Journal Article

Assessment of condom use among Bolivian truck drivers through the lens of social cognitive theory

William Sorensen, Peter B. Anderson, Richard Speaker and José Enrique Vilches

in Health Promotion International

Volume 22, issue 1, pages 37-43
Published in print March 2007 | ISSN: 0957-4824
Published online January 2007 | e-ISSN: 1460-2245 | DOI: http://dx.doi.org/10.1093/heapro/dal060
Assessment of condom use among Bolivian truck drivers through the lens of social cognitive theory

Show Summary Details

Preview

SUMMARY

This study demonstrates that Bolivian long distance truck drivers are a high risk population of HIV infection and transmission, supporting other global studies involving truck drivers and their high risk. The aims of this investigation were to estimate the prevalence of high risk behaviors and to identify predictors of condom use in this population.

Analysis was completed on survey results from 246 male truckers (aged 18–67). About one in three of the truck drivers (30%) reported having had a sexually transmitted infection sometime in their past. More than half (56%) reported having sex with casual partners. Other risks involved unprotected anal sex. Age and two social cognitive constructs (outcome expectations and perceived social norms) predicted condom use from logistic regression analysis. The authors discuss the need for expanded HIV/sexually transmitted infection prevention programs that incorporate social cognitions.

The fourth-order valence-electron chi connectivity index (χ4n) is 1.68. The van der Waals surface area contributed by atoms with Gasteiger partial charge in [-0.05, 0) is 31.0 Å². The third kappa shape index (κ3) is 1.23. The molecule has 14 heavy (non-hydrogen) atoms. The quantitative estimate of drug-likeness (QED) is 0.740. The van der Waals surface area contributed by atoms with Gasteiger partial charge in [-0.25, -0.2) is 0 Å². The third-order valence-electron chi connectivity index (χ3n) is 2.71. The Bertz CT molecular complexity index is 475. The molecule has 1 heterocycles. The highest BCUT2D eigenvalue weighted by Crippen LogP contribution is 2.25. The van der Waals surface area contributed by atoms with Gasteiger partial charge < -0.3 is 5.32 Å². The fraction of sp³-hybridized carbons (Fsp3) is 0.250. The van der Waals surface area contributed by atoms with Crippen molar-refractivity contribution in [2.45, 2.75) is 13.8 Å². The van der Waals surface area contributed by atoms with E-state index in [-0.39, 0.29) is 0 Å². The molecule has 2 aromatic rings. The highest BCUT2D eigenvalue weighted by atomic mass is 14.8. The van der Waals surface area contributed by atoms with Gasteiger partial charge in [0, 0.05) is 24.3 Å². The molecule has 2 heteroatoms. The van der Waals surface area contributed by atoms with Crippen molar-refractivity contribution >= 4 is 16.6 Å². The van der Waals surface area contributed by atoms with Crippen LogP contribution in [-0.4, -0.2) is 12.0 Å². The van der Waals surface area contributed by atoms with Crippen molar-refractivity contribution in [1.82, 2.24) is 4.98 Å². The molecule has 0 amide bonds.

Keywords: truck drivers; Bolivia; condom use; social cognitive theory

Journal Article.  3927 words. 

Subjects: Public Health and Epidemiology

Full text: subscription required

How to subscribe Recommend to my Librarian

Users without a subscription are not able to see the full content. Please, subscribe or login to access all content.